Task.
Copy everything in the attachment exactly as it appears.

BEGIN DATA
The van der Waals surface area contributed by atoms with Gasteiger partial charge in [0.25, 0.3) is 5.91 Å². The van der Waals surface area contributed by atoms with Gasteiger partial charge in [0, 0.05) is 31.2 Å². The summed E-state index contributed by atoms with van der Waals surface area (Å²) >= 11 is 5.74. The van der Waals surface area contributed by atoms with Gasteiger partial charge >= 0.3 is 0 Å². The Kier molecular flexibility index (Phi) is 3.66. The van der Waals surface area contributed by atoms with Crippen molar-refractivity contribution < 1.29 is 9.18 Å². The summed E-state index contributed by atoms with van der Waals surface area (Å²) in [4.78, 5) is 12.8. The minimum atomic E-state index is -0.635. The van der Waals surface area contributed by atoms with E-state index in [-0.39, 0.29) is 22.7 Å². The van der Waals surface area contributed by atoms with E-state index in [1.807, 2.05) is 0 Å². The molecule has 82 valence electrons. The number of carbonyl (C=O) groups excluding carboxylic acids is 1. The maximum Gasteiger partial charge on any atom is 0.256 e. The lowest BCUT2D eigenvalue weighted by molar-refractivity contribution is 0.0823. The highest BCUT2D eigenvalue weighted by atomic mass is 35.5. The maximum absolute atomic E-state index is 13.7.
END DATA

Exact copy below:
The van der Waals surface area contributed by atoms with Gasteiger partial charge in [0.25, 0.3) is 5.91 Å². The van der Waals surface area contributed by atoms with Gasteiger partial charge in [0, 0.05) is 31.2 Å². The summed E-state index contributed by atoms with van der Waals surface area (Å²) >= 11 is 5.74. The van der Waals surface area contributed by atoms with Gasteiger partial charge >= 0.3 is 0 Å². The Kier molecular flexibility index (Phi) is 3.66. The van der Waals surface area contributed by atoms with Crippen molar-refractivity contribution < 1.29 is 9.18 Å². The summed E-state index contributed by atoms with van der Waals surface area (Å²) in [4.78, 5) is 12.8. The minimum atomic E-state index is -0.635. The van der Waals surface area contributed by atoms with E-state index in [-0.39, 0.29) is 22.7 Å². The van der Waals surface area contributed by atoms with E-state index in [1.807, 2.05) is 0 Å². The molecule has 82 valence electrons. The number of carbonyl (C=O) groups excluding carboxylic acids is 1. The maximum Gasteiger partial charge on any atom is 0.256 e. The lowest BCUT2D eigenvalue weighted by molar-refractivity contribution is 0.0823. The highest BCUT2D eigenvalue weighted by atomic mass is 35.5. The maximum absolute atomic E-state index is 13.7.